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Byron Shire
February 27, 2021

Byron considers beach rock walls

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Byron Shire Council will today hold an extraordinary meeting to consider using rock walls as interim protection works at Manfred, Border and Don streets in Byron Bay to replace ageing geobag walls.

During recent storms, the geobag retaining walls constructed in 2001 took a beating and Council has been advised they are beginning to reach the end of their natural life.

At the same time, the council has been offered free supplies of rock by the state government from earthworks associated with the construction of the Tintenbar to Ewingsdale stretch of the Pacific Highway.

A council resolution in mid March asked staff to report on the state of the geobag walls at public beach accesses points and the viability of replacing them with rock walls.

Byron mayor Simon Richardson said that the report advises that any rock protection works would only be an interim measure until a long term coastal zone management plan was adopted.

The geobags currently in place at the public beach accesses were put in place at the end of 2001.

According to the report, they were only ever intended as an interim short term measure, but have been in place for over 10 years. As a result, the geobags are ageing and currently have high maintenance requirements.

Cr Richardson said if Council resolved to undertake the works, they would be determined under the State Environmental Planning Policy (Infrastructure) 2007 and would require a Review of Environmental Factors (REF) once the designs were completed.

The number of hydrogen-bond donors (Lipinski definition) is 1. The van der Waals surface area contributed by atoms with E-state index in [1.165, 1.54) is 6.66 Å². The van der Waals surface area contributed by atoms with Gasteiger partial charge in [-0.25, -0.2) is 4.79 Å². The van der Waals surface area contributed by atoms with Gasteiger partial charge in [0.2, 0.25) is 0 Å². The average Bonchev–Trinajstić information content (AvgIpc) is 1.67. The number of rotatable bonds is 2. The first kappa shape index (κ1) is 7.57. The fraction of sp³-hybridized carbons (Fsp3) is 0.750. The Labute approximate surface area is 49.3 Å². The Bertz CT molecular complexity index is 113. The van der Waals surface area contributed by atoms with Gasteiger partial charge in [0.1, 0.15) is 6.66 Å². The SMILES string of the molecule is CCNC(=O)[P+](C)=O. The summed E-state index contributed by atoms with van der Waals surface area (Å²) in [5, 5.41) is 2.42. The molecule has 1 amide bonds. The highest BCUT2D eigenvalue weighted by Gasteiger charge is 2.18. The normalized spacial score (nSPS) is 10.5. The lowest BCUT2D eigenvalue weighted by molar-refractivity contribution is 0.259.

The NSW Coastal Panel would have to be consulted before any final decision is made.

Cr Richardson said the time to complete the design and approval process at this stage is unknown but could be lengthy.

‘The works will be undertaken within Council’s competing demands for other works throughout the shire.

‘Funding for capital and maintenance costs for the proposed works will be sourced from state departments and private landholders. If the costs of the works cannot be funded from the former sources or from current Council budgets, the matter will be referred to Council for further consideration,’ he said.

The council report also notes that any decision to use rock as an interim measure will not restrict nor bind Council in preparing its long term coastal management strategies.

‘Private landowners are also still encouraged to lodge applications for their own works and should not delay their own applications pending the outcomes of Council’s investigations into possible alternative interim measures,’ Cr Richardson said.

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